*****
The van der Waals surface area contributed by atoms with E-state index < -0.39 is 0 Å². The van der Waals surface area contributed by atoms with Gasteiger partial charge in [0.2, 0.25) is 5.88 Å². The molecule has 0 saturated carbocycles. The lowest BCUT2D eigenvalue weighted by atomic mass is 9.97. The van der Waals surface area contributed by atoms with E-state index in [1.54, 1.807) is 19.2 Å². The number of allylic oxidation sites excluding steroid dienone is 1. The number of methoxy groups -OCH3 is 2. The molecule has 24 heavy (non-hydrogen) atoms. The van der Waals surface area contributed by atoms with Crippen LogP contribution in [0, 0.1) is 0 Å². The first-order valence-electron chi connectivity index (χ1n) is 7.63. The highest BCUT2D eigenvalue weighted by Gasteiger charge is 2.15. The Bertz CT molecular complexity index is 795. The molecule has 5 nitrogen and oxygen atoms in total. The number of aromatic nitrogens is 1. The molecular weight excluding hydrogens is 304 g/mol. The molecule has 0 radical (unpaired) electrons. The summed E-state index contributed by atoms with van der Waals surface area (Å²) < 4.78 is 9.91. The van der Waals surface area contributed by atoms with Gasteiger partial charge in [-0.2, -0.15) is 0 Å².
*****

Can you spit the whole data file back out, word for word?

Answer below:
The van der Waals surface area contributed by atoms with E-state index < -0.39 is 0 Å². The van der Waals surface area contributed by atoms with Gasteiger partial charge in [0.2, 0.25) is 5.88 Å². The molecule has 0 saturated carbocycles. The lowest BCUT2D eigenvalue weighted by atomic mass is 9.97. The van der Waals surface area contributed by atoms with E-state index in [1.54, 1.807) is 19.2 Å². The number of allylic oxidation sites excluding steroid dienone is 1. The number of methoxy groups -OCH3 is 2. The molecule has 24 heavy (non-hydrogen) atoms. The van der Waals surface area contributed by atoms with Crippen LogP contribution in [0, 0.1) is 0 Å². The first-order valence-electron chi connectivity index (χ1n) is 7.63. The highest BCUT2D eigenvalue weighted by Gasteiger charge is 2.15. The Bertz CT molecular complexity index is 795. The molecule has 5 nitrogen and oxygen atoms in total. The number of aromatic nitrogens is 1. The molecular weight excluding hydrogens is 304 g/mol. The molecule has 0 radical (unpaired) electrons. The summed E-state index contributed by atoms with van der Waals surface area (Å²) < 4.78 is 9.91. The van der Waals surface area contributed by atoms with Gasteiger partial charge in [-0.2, -0.15) is 0 Å².